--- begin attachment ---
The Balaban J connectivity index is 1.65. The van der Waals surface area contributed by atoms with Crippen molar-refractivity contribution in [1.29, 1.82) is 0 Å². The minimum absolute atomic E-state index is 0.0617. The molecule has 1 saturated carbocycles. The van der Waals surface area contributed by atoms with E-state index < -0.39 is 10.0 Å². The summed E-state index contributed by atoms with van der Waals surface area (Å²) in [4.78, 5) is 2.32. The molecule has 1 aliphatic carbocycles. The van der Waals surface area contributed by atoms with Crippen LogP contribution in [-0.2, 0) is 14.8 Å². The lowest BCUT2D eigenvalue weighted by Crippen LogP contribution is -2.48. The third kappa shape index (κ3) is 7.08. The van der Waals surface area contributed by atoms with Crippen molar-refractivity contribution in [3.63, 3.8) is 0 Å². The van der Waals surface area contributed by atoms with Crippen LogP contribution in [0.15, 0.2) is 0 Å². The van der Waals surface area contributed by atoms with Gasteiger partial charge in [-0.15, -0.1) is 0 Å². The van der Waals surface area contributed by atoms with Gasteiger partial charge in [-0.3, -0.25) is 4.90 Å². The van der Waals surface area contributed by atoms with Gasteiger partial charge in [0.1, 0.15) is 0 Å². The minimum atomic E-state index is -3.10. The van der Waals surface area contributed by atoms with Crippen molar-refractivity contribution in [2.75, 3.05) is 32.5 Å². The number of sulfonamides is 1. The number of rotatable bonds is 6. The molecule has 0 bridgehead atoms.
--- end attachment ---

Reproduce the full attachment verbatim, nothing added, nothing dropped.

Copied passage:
The Balaban J connectivity index is 1.65. The van der Waals surface area contributed by atoms with Crippen molar-refractivity contribution in [1.29, 1.82) is 0 Å². The minimum absolute atomic E-state index is 0.0617. The molecule has 1 saturated carbocycles. The van der Waals surface area contributed by atoms with E-state index < -0.39 is 10.0 Å². The summed E-state index contributed by atoms with van der Waals surface area (Å²) in [4.78, 5) is 2.32. The molecule has 1 aliphatic carbocycles. The van der Waals surface area contributed by atoms with Crippen LogP contribution in [-0.2, 0) is 14.8 Å². The lowest BCUT2D eigenvalue weighted by Crippen LogP contribution is -2.48. The third kappa shape index (κ3) is 7.08. The van der Waals surface area contributed by atoms with Crippen molar-refractivity contribution in [3.63, 3.8) is 0 Å². The van der Waals surface area contributed by atoms with Crippen LogP contribution in [0.15, 0.2) is 0 Å². The van der Waals surface area contributed by atoms with Gasteiger partial charge in [-0.15, -0.1) is 0 Å². The van der Waals surface area contributed by atoms with Gasteiger partial charge in [-0.3, -0.25) is 4.90 Å². The van der Waals surface area contributed by atoms with Gasteiger partial charge in [0.1, 0.15) is 0 Å². The minimum atomic E-state index is -3.10. The van der Waals surface area contributed by atoms with Crippen molar-refractivity contribution in [2.75, 3.05) is 32.5 Å². The number of sulfonamides is 1. The number of rotatable bonds is 6. The molecule has 0 bridgehead atoms.